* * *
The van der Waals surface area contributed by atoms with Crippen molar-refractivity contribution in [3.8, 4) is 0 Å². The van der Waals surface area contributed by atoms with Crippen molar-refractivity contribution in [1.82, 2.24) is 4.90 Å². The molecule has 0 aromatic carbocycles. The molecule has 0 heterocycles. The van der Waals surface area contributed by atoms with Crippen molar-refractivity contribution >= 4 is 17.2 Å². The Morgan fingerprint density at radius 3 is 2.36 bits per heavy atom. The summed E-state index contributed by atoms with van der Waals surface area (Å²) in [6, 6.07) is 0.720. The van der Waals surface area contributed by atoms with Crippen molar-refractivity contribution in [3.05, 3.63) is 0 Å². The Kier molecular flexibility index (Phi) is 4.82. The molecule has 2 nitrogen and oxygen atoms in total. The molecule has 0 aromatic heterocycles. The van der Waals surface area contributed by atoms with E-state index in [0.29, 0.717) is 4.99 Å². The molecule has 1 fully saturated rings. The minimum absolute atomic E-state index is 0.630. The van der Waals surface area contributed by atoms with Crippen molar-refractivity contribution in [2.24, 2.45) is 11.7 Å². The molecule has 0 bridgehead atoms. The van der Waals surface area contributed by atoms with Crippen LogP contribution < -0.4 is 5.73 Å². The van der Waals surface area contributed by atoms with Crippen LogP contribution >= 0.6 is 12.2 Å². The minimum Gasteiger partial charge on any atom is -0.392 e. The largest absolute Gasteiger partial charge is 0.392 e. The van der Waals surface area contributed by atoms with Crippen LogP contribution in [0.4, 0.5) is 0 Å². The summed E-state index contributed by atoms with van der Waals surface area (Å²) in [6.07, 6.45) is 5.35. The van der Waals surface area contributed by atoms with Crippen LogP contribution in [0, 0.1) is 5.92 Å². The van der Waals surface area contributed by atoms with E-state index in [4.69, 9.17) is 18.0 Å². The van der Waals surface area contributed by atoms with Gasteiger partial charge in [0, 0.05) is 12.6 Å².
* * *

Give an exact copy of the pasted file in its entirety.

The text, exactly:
The van der Waals surface area contributed by atoms with Crippen molar-refractivity contribution in [3.8, 4) is 0 Å². The van der Waals surface area contributed by atoms with Crippen molar-refractivity contribution in [1.82, 2.24) is 4.90 Å². The molecule has 0 aromatic carbocycles. The molecule has 0 heterocycles. The van der Waals surface area contributed by atoms with Crippen molar-refractivity contribution >= 4 is 17.2 Å². The Morgan fingerprint density at radius 3 is 2.36 bits per heavy atom. The summed E-state index contributed by atoms with van der Waals surface area (Å²) in [6, 6.07) is 0.720. The van der Waals surface area contributed by atoms with Crippen molar-refractivity contribution in [3.05, 3.63) is 0 Å². The Kier molecular flexibility index (Phi) is 4.82. The molecule has 2 nitrogen and oxygen atoms in total. The molecule has 0 aromatic heterocycles. The van der Waals surface area contributed by atoms with E-state index in [0.29, 0.717) is 4.99 Å². The molecule has 1 fully saturated rings. The minimum absolute atomic E-state index is 0.630. The van der Waals surface area contributed by atoms with Crippen molar-refractivity contribution in [2.24, 2.45) is 11.7 Å². The molecule has 0 bridgehead atoms. The van der Waals surface area contributed by atoms with Crippen LogP contribution < -0.4 is 5.73 Å². The van der Waals surface area contributed by atoms with Crippen LogP contribution >= 0.6 is 12.2 Å². The minimum Gasteiger partial charge on any atom is -0.392 e. The largest absolute Gasteiger partial charge is 0.392 e. The van der Waals surface area contributed by atoms with Crippen LogP contribution in [0.4, 0.5) is 0 Å². The summed E-state index contributed by atoms with van der Waals surface area (Å²) in [6.07, 6.45) is 5.35. The van der Waals surface area contributed by atoms with Crippen LogP contribution in [0, 0.1) is 5.92 Å². The van der Waals surface area contributed by atoms with E-state index in [4.69, 9.17) is 18.0 Å². The van der Waals surface area contributed by atoms with Gasteiger partial charge in [0, 0.05) is 12.6 Å².